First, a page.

Growth effects of epidermal growth factor (EGF) and a monoclonal antibody against the EGF receptor on four glioma cell lines.
Epidermal growth factor (EGF) has been shown to stimulate DNA synthesis and cell division in normal glia. At least half of malignant human gliomas (MHG) express high levels of the EGF receptor (EGFR), which are above those detected in normal brain. The demonstration that antibodies against the EGFR inhibit the growth of squamous cell carcinoma line A-431, with large numbers of EGFR, in vitro and in vivo raises the possibility that these agents could be used therapeutically against malignant human gliomas either alone or conjugated to other agents. We have measured the growth effects of EGF and an anti-EGFR monoclonal antibody, 528 (Ab-528), on four well-characterized human malignant glioma cell lines, D-263 MG, D-247 MG, U-343 MGa Cl 2:6, and D-37 MG, with 2.9 x 10(4), 1.5 x 10(5), 8.6 x 10(5) and 1.59 x 10(6) EGFRs per cell, respectively. EGF significantly increased cell number in D-263 MG and D-37 MG by 65% and 74%, respectively, had no effect on D-247 MG, and significantly decreased cell number in U-343 MGa Cl 2:6 by 39%. U-343 MGa Cl 2:6 growth was inhibited 19% by Ab-528, but Ab-528 had no effect on growth of the other MHG lines. Ab-528 significantly inhibited all EGF-mediated growth effects. These studies demonstrate that, although Ab-528 alone has little antiproliferative activity on MHG, it successfully competes with EGF to reduce the biological effects of EGF-EGFR binding. Therefore, this antibody could potentially be used to target radioisotopes to MHG via the EGFR for diagnosis and therapy.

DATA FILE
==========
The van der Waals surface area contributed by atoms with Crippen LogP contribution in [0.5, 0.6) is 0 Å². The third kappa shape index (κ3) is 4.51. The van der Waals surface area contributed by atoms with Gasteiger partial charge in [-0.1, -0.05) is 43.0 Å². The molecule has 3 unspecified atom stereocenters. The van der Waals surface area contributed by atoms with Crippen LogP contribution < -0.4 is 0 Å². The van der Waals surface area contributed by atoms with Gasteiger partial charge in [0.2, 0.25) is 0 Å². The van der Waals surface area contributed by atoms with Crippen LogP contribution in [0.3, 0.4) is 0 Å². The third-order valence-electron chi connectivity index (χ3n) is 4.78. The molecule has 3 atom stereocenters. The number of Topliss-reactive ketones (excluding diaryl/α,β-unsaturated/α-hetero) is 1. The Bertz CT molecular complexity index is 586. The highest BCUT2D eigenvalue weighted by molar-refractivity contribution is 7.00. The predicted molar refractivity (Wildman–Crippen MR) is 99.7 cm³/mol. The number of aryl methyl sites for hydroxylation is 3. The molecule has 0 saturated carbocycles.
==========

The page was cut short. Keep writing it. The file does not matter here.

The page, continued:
Werner, MH; Humphrey, PA; Bigner, DD; Bigner, SH
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